Up until a couple years ago, I had never been a teacher. At least, I had never formerly been bestowed with the title of “teacher.” Sure, I had tutored my siblings when they had questions on their algebra homework. And I had led some study sessions in college and taken the lead on improv rehearsals here and there. (Yes, improv groups rehearse.) But I had never actually called myself a teacher, nor had I ever referred to the people listening to me as students.
Then, while juggling a job as a freelance writer, marketer and publicist, I decided to get into the teaching game by offering classes on public relations. After that I was hooked.
Whoever said “Those who can’t do, teach” was never a teacher. Nor was that person really good at making quotes because that one is one of the dumbest I’ve ever heard and unfortunately hear all the time. The truth is a good teacher can not only do, but she can deconstruct how she does and communicate that to an audience in order to impart on them the underlying principles of what it is they are setting out to do. Not so easy sounding is it?
The way I described it the other day to my fiance as I was tweaking my lesson plan for my upcoming Blogging for Business course at StoryStudio Chicago is that it’s like having to pretend I don’t know what I know while keeping in mind what I know and then finding a way to get to what I know. To do this convoluted task in a way that is seamless and simple requires a lot of creativity. A good teacher will come up with a number of unique and colorful ways to describe the same principle of a larger concept. This means a combination of anecdotes, metaphors, explanation, illustrations, exercises and discussion topics.
For instance, when I teach my blogging class, I not only have to explain how to write a blog and incorporate SEO, I need to begin with a description of how blogging fits into the larger concept of content marketing. Not only that, but I have to describe succinctly what content marketing is. And to do this, I need to incorporate all those aforementioned tactics, by relaying an anecdote about a content marketing plan I created, by comparing the content marketing paradigm to a manufacturing facility, by generally explaining what content marketing is, by providing a flowchart of the content marketing cycle and by creating prompts, such as “What are some components that you know of that individuals and businesses use to create and distribute content?” And this is just the foundational element of a much deeper discussion.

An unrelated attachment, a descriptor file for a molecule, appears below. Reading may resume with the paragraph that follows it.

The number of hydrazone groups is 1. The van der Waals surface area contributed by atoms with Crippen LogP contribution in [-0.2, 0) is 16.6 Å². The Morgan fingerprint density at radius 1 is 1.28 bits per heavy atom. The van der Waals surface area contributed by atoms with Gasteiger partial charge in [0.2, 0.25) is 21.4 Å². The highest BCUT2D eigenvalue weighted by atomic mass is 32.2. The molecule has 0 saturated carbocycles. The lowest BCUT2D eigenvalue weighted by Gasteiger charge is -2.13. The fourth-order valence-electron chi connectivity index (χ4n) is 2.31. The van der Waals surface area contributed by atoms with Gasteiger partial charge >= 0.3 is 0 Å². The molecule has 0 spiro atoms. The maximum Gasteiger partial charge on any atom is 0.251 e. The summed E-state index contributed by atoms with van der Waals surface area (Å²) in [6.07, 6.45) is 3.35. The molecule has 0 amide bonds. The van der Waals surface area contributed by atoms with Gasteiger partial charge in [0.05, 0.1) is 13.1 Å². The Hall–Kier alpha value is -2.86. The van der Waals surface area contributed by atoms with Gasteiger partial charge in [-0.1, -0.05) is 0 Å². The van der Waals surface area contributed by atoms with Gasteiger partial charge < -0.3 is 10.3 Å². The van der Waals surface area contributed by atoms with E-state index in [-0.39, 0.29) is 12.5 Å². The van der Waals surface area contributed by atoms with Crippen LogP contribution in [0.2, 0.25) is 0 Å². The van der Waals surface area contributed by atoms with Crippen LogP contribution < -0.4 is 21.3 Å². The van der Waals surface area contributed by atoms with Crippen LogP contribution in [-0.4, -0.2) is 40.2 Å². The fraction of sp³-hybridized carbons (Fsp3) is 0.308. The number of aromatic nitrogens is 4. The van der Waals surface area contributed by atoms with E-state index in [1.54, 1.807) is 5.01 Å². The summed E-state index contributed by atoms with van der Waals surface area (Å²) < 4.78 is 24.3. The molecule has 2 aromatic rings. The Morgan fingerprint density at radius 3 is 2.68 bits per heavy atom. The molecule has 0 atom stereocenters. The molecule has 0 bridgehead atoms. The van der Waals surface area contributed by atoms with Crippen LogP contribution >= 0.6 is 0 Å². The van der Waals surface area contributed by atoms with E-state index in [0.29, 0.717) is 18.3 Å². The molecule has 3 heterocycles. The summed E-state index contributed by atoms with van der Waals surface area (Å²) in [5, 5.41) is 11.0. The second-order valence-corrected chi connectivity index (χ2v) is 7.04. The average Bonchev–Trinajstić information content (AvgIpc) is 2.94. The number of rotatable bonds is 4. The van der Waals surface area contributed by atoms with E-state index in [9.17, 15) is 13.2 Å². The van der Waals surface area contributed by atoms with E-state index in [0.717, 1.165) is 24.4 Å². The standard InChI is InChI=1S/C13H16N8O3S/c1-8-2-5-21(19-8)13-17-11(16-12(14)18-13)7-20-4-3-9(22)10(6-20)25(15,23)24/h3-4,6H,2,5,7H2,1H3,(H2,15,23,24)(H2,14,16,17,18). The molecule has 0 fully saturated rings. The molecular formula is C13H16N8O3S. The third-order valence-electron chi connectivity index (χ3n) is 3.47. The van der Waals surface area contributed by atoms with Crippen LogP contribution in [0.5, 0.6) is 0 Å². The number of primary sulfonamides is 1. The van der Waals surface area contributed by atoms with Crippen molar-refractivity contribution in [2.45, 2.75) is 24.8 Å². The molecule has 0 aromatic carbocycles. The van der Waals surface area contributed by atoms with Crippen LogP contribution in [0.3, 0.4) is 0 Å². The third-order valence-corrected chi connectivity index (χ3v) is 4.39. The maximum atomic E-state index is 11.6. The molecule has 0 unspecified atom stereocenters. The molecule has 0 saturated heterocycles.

So teaching is not easy. And if you can’t do, then you probably can’t teach because you never knew what you were doing in the first place.
There’s one other element that makes a good teacher a good teacher, and that is the intangible quality of empathy. You have to really feel what your students are feeling. You have to put yourself in their shoes so you can see their thought processes and how they — as unique, thinking individuals — arrive at an understanding of a concept as opposed to how you would arrive at that same understanding. And you have to really care. I mean really really care. Because it’s a lot of yourself you’re giving up when you’re teaching and teaching well. That’s why I refer to it as “soul transference.” Because if you’ve done it right, by the end of a class, you’re going to feel physically and mentally wiped out, like you’ve unleashed all the psychic energy you’ve pent up inside and now you are completely depleted.
So there you have it in a nutshell: the art of teaching. And if you ever want to see me in action, sign up for my Blogging for Business course at StoryStudio Chicago.